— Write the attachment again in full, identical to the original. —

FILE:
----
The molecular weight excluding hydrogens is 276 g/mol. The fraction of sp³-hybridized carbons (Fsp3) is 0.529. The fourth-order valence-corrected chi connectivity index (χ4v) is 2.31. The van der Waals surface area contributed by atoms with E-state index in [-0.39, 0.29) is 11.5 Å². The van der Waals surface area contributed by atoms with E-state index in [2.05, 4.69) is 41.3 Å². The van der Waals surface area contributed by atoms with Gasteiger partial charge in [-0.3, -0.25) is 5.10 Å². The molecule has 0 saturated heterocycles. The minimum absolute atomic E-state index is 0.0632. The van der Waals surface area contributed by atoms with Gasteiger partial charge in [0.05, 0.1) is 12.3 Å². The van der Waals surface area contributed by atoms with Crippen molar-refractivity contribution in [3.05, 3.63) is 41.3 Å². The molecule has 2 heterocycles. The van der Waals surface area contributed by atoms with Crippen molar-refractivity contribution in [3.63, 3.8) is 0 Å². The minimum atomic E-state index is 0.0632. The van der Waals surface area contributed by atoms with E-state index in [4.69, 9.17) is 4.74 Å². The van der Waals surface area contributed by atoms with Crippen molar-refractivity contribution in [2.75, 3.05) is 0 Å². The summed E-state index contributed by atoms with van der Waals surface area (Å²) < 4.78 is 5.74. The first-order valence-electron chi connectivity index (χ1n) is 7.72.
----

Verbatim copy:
The molecular weight excluding hydrogens is 276 g/mol. The fraction of sp³-hybridized carbons (Fsp3) is 0.529. The fourth-order valence-corrected chi connectivity index (χ4v) is 2.31. The van der Waals surface area contributed by atoms with E-state index in [-0.39, 0.29) is 11.5 Å². The van der Waals surface area contributed by atoms with E-state index in [2.05, 4.69) is 41.3 Å². The van der Waals surface area contributed by atoms with Gasteiger partial charge in [-0.3, -0.25) is 5.10 Å². The molecule has 0 saturated heterocycles. The minimum absolute atomic E-state index is 0.0632. The van der Waals surface area contributed by atoms with Gasteiger partial charge in [0.05, 0.1) is 12.3 Å². The van der Waals surface area contributed by atoms with Crippen molar-refractivity contribution in [3.05, 3.63) is 41.3 Å². The molecule has 2 heterocycles. The van der Waals surface area contributed by atoms with Crippen molar-refractivity contribution in [3.63, 3.8) is 0 Å². The minimum atomic E-state index is 0.0632. The van der Waals surface area contributed by atoms with E-state index in [4.69, 9.17) is 4.74 Å². The van der Waals surface area contributed by atoms with Crippen molar-refractivity contribution in [2.75, 3.05) is 0 Å². The summed E-state index contributed by atoms with van der Waals surface area (Å²) < 4.78 is 5.74. The first-order valence-electron chi connectivity index (χ1n) is 7.72.